I haven’t really been CTFing actively for years, but I still occasionally enjoy
pwning things, and I don’t remember if I’ve ever done one of OJ’s challenges.
So I grabbed a copy, and decided to see how lazy I could be while still shaking
a shell out of this thing.
His challenge talks some goofy binary protocol that I didn’t even attempt to
understand, but he helpfully included a sample script that emits a valid
message. I started building qemu for afl, and had a quick look at the
binary in binja. A quick patch to make it exit after a call to
later to make fuzzing practical later, I started the fuzzer and got dinner.
Just to be clear, the process of setting up afl is really nothing special. All I did here was put a single testcase (The verbatim output of OJs sample) into an
input directory and run it with:
afl-fuzz -Q -i input -o output -- ./bin2json
After about 20 mins I had a crash, and a quick inspection revealed this:
0x0000000000400ca3 mov rax, qword [ds:rax+0x210] 0x0000000000400caa test rax, rax 0x0000000000400cad je 0x400cc3 0x0000000000400caf mov rax, qword [ds:_IO_stdout] 0x0000000000400cb6 mov rsi, rax ; argument #2 for method fputc 0x0000000000400cb9 mov edi, 0x2c ; argument #1 for method fputc 0x0000000000400cbe call fputc 0x0000000000400cc3 mov rax, qword [ss:rbp+var_338] ; XREF=display_all+100 0x0000000000400cca mov eax, dword [ds:rax+0x200] 0x0000000000400cd0 test eax, eax 0x0000000000400cd2 jne 0x400ce1 0x0000000000400cd4 mov qword [ss:rbp+display_func], 0x400b9d 0x0000000000400cdf jmp 0x400d1d 0x0000000000400ce1 mov rax, qword [ss:rbp+var_338] ; XREF=display_all+137 0x0000000000400ce8 mov eax, dword [ds:rax+0x200] 0x0000000000400cee cmp eax, 0x2 0x0000000000400cf1 jne 0x400d00 0x0000000000400cf3 mov qword [ss:rbp+display_func], 0x400bfa 0x0000000000400cfe jmp 0x400d1d 0x0000000000400d00 mov rax, qword [ss:rbp+var_338] ; XREF=display_all+168 0x0000000000400d07 mov eax, dword [ds:rax+0x200] 0x0000000000400d0d cmp eax, 0x1 0x0000000000400d10 jne 0x400d1d 0x0000000000400d12 mov qword [ss:rbp+display_func], 0x400b4e 0x0000000000400d1d mov rax, qword [ss:rbp+display_func] ; XREF=display_all+150, display_all+181, display_all+199 0x0000000000400d24 lea rdx, qword [ss:rbp+var_320] 0x0000000000400d2b mov rdi, rdx 0x0000000000400d2e call rax
So, a classic uninitialized variable bug.
var_320 is not initialized on
entry, so if
var_338 is not
2, then the value is left
unchanged, and subsequently called.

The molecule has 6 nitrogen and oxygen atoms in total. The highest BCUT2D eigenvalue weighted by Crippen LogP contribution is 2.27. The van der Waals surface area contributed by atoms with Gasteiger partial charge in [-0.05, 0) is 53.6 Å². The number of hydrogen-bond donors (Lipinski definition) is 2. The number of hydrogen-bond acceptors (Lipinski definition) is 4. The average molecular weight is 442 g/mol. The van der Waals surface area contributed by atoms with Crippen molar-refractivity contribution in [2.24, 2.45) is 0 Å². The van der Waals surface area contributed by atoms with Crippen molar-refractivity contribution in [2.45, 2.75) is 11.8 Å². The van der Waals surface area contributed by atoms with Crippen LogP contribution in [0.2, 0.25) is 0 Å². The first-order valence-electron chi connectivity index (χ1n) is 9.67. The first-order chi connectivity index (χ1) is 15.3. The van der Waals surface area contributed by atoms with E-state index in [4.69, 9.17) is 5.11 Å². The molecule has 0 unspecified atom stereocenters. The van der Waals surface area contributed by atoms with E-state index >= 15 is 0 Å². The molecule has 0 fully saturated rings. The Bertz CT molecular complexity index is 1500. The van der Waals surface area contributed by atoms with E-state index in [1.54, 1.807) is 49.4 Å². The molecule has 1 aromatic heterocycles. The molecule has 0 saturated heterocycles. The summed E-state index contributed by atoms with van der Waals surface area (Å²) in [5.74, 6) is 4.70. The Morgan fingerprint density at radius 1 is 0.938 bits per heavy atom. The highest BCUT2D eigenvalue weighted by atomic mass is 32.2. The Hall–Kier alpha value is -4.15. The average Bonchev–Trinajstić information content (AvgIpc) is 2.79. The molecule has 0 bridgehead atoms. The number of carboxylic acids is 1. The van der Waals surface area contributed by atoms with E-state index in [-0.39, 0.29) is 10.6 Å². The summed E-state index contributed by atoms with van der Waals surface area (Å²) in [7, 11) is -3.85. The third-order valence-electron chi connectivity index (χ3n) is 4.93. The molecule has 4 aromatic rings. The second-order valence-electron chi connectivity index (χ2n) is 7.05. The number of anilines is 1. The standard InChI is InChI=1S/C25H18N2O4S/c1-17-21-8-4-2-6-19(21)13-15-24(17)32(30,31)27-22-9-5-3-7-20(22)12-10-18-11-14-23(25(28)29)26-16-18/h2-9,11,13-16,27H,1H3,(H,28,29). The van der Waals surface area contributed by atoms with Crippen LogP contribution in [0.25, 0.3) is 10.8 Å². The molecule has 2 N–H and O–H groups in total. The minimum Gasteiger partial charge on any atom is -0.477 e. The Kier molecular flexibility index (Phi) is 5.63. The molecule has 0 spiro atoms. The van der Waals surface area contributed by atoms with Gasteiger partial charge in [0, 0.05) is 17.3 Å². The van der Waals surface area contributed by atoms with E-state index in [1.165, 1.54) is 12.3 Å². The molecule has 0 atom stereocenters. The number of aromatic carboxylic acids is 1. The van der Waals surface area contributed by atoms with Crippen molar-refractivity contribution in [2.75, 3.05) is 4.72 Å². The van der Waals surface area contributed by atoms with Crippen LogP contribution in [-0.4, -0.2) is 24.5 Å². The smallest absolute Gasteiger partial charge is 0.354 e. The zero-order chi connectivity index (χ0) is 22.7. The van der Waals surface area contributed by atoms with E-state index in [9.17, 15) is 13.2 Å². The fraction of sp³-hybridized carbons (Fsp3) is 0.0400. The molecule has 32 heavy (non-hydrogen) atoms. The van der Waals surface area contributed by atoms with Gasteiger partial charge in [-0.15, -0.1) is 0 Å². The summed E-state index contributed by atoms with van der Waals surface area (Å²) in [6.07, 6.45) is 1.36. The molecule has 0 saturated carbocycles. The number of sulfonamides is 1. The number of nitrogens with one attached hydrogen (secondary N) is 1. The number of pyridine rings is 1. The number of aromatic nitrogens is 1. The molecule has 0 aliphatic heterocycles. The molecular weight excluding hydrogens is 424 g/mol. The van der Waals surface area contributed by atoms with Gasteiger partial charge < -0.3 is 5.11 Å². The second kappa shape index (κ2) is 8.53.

This is pretty simple to exploit, just find some other function called by main,
and corrupt that same slot on the stack, then arrange for
display_all to be
called, and control pc.
As it happens, OJ thought of this and arranged the stack neatly in the only
other callable function (
create_person) to avoid this. This is where I got
bored and wandered off, since this testcase gave me nothing to go on.
A few hours later, afl had found a second testcase that allowed PC control. I
never actually got around to reversing it to see how it worked, but quickly
looking at the crash I saw
pc = 0xfcfcfcfcfcfcfcfc, and my testcase had a few
massive slabs of
fc bytes in it.
A quick script to tamper with them in turn until I found which bytes were
corrupting that slot on the stack revealed that I had control of about 440
bytes of stack. I put a few quick gadgets together by hand to pop over the
garbage I needed on the stack, and then used ROPgadget to
generate a chain to get a shell. Their chain was gigantic, I dicked around for
a while trying to find a couple of neat gadgets to smuggle r10 into rax, which
was pretty close, and then remembered that I had full control just used a
pop to populate the syscall number, which ROPgadget doesn’t do for reasons I
(yes, my dumb DO image I brought up quickly doesn’t have lldb in it’s repo for
(gdb) r < /root/pwn/exploit_with_payload
Starting program: /root/pwn/bin2json < /root/pwn//exploit_with_payload
process 2099 is executing new program: /bin/dash
You can find the shitty script I used to patch my testcase here:
In the spirit of really, really avoiding investing effort in this, I’ve left
all my janky experiments in as comments.
It’s worth shouting out that voltron saved my ass again, the stack view is the best when you’re trying to map between a binary testcase and where things end up in memory.
And of course, thanks OJ for nerdsniping me!